Criminalizing FGM in Sudan: A never ending story?
After decades of efforts to end female genital mutilation (FGM) in Sudan, the prevalence of the practice is still staggering. A household survey conducted in 2010 shows that 88 percent of adult Sudanese women, 83.7 percent of girls between 15 and 19, and 72.2 percent of girls between 10 and 14 years have been circumcised.
The British colonial rule was the first to confront FGM and criminalized pharaonic version, the most extreme form of FGM, in 1946. However, they did not criminalize the Sunna circumcision because they were afraid to upset the religious clergy. Ever since, there have been heated debates about the Islamicness of the Sunna circumcision. The discussions reached a climax in 2009, when the draft of the National Child Act was announced. Article 13 criminalized FGM in all its forms, and the arguments for criminalization were rooted in Islam.
The initiative to criminalize FGM came from the National Council for Child Welfare, under the Ministry of Welfare and Social Security (the ministry responsible for women’s affairs) as part of the preparations for a national child act. Pressure from civil society, international organizations and UN agencies played a major role. At the forefront were arguments about the detrimental health effects of FGM and its impact on Sudan’s high maternal mortality rates. Women inside and outside of the government were deeply concerned about the high prevalence rates of FGM after decades of efforts to eradicate the practice through awareness raising and other means.
But also Islamic arguments played an important role in the process. The main Islamic argument used against FGM was that the Quran prohibits human beings from changing the creation of God (khalqulla). According to interviewees conducted during our fieldwork in Khartoum in February 2015, “Islam forbids to do harm and there is medical evidence of the extensive damage FGM causes to women’s bodies and minds”.
The draft law was met with a massive counter-mobilization by the conservative Salafi movement in the country. They called for eradication of the pharaonic circumcision which they regarded as backwards and un-Islamic, but claimed that the Sunna version is Islamic and that criminalizing it would be in opposition to sharia. Those advocating for criminalization, including Islamist women, were framed as blindly following the ‘West’ and a foreign agenda even among their peers in the Islamist ruling party.
Despite the fact that the President signed a national strategy to eradicate FGM, he ordered article 13 to be removed from the final version of the law.
According to an activist;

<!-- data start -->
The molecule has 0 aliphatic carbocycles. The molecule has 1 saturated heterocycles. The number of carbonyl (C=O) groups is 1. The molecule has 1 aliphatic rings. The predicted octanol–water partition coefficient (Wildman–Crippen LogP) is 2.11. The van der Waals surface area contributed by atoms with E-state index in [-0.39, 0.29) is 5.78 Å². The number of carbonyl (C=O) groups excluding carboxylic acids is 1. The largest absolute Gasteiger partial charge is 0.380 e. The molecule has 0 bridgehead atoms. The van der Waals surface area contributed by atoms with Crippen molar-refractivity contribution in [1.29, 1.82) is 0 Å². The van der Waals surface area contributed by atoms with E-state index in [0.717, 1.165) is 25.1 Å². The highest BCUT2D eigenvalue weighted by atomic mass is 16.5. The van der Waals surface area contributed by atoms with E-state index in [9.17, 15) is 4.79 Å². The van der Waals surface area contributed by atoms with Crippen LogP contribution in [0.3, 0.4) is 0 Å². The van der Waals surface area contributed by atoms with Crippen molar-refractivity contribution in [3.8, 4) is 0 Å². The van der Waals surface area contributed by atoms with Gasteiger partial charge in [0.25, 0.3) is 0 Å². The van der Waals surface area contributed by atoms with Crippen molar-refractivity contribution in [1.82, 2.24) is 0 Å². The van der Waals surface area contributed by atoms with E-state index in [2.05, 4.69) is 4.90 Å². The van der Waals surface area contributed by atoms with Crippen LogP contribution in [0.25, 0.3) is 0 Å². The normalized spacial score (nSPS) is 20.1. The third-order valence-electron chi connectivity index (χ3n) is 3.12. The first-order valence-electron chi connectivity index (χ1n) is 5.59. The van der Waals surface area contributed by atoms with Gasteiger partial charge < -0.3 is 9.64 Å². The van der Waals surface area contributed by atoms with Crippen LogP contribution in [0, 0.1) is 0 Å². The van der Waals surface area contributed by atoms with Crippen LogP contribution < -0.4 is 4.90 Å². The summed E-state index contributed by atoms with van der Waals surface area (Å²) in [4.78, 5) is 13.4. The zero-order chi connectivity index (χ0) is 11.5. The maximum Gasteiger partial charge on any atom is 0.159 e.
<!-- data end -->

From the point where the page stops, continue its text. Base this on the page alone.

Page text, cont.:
“We attempted to insert an article, article 13, in the National Child Law. But it was dropped by the President. He was under pressure from the ICC. He started to talk to the Salafists who advocate the Sunna circumcision. They say it is Islamic. Against this backdrop, the criminalization of FGM was portrayed as an intrusion from the West; That the National Council for Child Welfare, a government institution, was working for the UN. (…). The “no” came from the supreme leader himself”
Still, women in civil society as well as within the government have not given up on the project to criminalize FGM. First, they went to the state level and attempted to criminalize FGM in state child acts. They have been successful in the three Darfur states as well as in the two eastern states of Gedarif and Red Sea. South Kordofan, bordering South Sudan, even preceded the national center as it criminalized FGM in all its forms in 2009.
But there is undoubtedly a need for a national law. Two strategies are considered; either a separate FGM law or inserting it as an article in the criminal law. The director of the National Council for Child Welfare stated in an interview that “we planned two strategies so if the separate FGM law is rejected/resisted, we may still succeed with amending the criminal law. We are now intensifying the advocacy and lobby to ensure political support for a national law criminalizing FGM”.
The first initiative to criminalize FGM came from the National Council for Child Welfare backed by the Minister of Welfare Amira al-Fadil. The ongoing attempt is trying to work through Sudan’s National Assembly and its women’s caucus. The change of strategy can be explained by the fact that Amira al- Fadil, known to be a reformist, was replaced after the attempt to criminalize FGM, by a Minister who is known to be more conservative.
The current parliament is almost entirely composed of Islamists, many of them considered to be hardliners; men as well as women. Any attempts to criminalize FGM will probably be met with fierce resistance. But there is an election coming up. The list of female candidates for the election was recently released, and it is a pleasant surprise that some of the hardliner women who defend the Sunna circumcision have been replaced by reformists like Amira al-Fadil. In addition, some of the hardline men, like Dafallah Hassabo, who has been extremely vocal for Sunna circumcision, have been removed from the list. There is therefore a slight hope that a law criminalizing FGM can be passed in the new national assembly. According to Sudanese staff at UNFPA “We are hoping that a law will be passed, but we are well aware that it will face challenges (…)”.
At the very least there is a hope for more women friendly reforms in the next parliamentary period, even if all the women ‘elected’ are from the Islamist party.
By Samia al-Nagar and Liv Tønnessen
Gender, Violence and Competing Sovereign Claims in Afghanistan
Legal Reform or Erasure of History? The Politics of Moral Crimes in Afghanistan
Aziz Hakimi, Masooma Sa'adat
Central Asian Survey
Polygynous Neighbors, Excess Men, and Intergroup Conflict in Rural Africa
Carlo Koos, Clara Neupert-Wentz
Journal of Conflict Resolution